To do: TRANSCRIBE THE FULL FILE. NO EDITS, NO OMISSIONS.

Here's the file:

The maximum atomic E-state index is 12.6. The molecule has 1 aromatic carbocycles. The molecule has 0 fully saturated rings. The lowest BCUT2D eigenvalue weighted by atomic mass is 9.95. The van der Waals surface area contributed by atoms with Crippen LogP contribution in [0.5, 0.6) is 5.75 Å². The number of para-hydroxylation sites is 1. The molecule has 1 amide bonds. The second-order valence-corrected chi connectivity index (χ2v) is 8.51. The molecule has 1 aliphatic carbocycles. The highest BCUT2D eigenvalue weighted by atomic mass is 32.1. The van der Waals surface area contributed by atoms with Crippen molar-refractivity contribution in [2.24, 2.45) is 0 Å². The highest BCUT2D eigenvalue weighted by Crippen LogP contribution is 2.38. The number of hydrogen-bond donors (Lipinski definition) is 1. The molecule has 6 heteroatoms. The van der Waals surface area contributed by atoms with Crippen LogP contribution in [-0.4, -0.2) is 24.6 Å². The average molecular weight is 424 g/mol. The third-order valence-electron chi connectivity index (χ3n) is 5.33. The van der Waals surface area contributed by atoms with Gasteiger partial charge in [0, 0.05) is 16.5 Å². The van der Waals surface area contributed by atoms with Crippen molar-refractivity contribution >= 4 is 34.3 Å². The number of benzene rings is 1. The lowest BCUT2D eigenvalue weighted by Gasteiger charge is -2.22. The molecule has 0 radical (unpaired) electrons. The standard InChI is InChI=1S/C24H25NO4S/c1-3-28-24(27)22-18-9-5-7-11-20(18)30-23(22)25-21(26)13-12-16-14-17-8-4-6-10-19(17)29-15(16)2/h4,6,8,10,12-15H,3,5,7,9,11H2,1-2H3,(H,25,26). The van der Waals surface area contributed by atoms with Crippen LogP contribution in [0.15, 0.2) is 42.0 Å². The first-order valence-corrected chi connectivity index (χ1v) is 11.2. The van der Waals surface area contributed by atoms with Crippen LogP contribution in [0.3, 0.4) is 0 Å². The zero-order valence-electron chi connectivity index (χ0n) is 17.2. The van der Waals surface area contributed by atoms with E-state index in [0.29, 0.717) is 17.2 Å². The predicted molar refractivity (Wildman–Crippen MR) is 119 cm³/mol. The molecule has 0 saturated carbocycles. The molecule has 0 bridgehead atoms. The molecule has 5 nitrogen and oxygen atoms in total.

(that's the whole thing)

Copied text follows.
The maximum atomic E-state index is 12.6. The molecule has 1 aromatic carbocycles. The molecule has 0 fully saturated rings. The lowest BCUT2D eigenvalue weighted by atomic mass is 9.95. The van der Waals surface area contributed by atoms with Crippen LogP contribution in [0.5, 0.6) is 5.75 Å². The number of para-hydroxylation sites is 1. The molecule has 1 amide bonds. The second-order valence-corrected chi connectivity index (χ2v) is 8.51. The molecule has 1 aliphatic carbocycles. The highest BCUT2D eigenvalue weighted by atomic mass is 32.1. The van der Waals surface area contributed by atoms with Crippen molar-refractivity contribution in [2.24, 2.45) is 0 Å². The highest BCUT2D eigenvalue weighted by Crippen LogP contribution is 2.38. The number of hydrogen-bond donors (Lipinski definition) is 1. The molecule has 6 heteroatoms. The van der Waals surface area contributed by atoms with Crippen LogP contribution in [-0.4, -0.2) is 24.6 Å². The average molecular weight is 424 g/mol. The third-order valence-electron chi connectivity index (χ3n) is 5.33. The van der Waals surface area contributed by atoms with Gasteiger partial charge in [0, 0.05) is 16.5 Å². The van der Waals surface area contributed by atoms with Crippen molar-refractivity contribution >= 4 is 34.3 Å². The number of benzene rings is 1. The lowest BCUT2D eigenvalue weighted by Gasteiger charge is -2.22. The molecule has 0 radical (unpaired) electrons. The standard InChI is InChI=1S/C24H25NO4S/c1-3-28-24(27)22-18-9-5-7-11-20(18)30-23(22)25-21(26)13-12-16-14-17-8-4-6-10-19(17)29-15(16)2/h4,6,8,10,12-15H,3,5,7,9,11H2,1-2H3,(H,25,26). The van der Waals surface area contributed by atoms with Crippen LogP contribution in [0.15, 0.2) is 42.0 Å². The first-order valence-corrected chi connectivity index (χ1v) is 11.2. The van der Waals surface area contributed by atoms with Crippen LogP contribution in [0.3, 0.4) is 0 Å². The zero-order valence-electron chi connectivity index (χ0n) is 17.2. The van der Waals surface area contributed by atoms with E-state index in [0.29, 0.717) is 17.2 Å². The predicted molar refractivity (Wildman–Crippen MR) is 119 cm³/mol. The molecule has 0 saturated carbocycles. The molecule has 0 bridgehead atoms. The molecule has 5 nitrogen and oxygen atoms in total.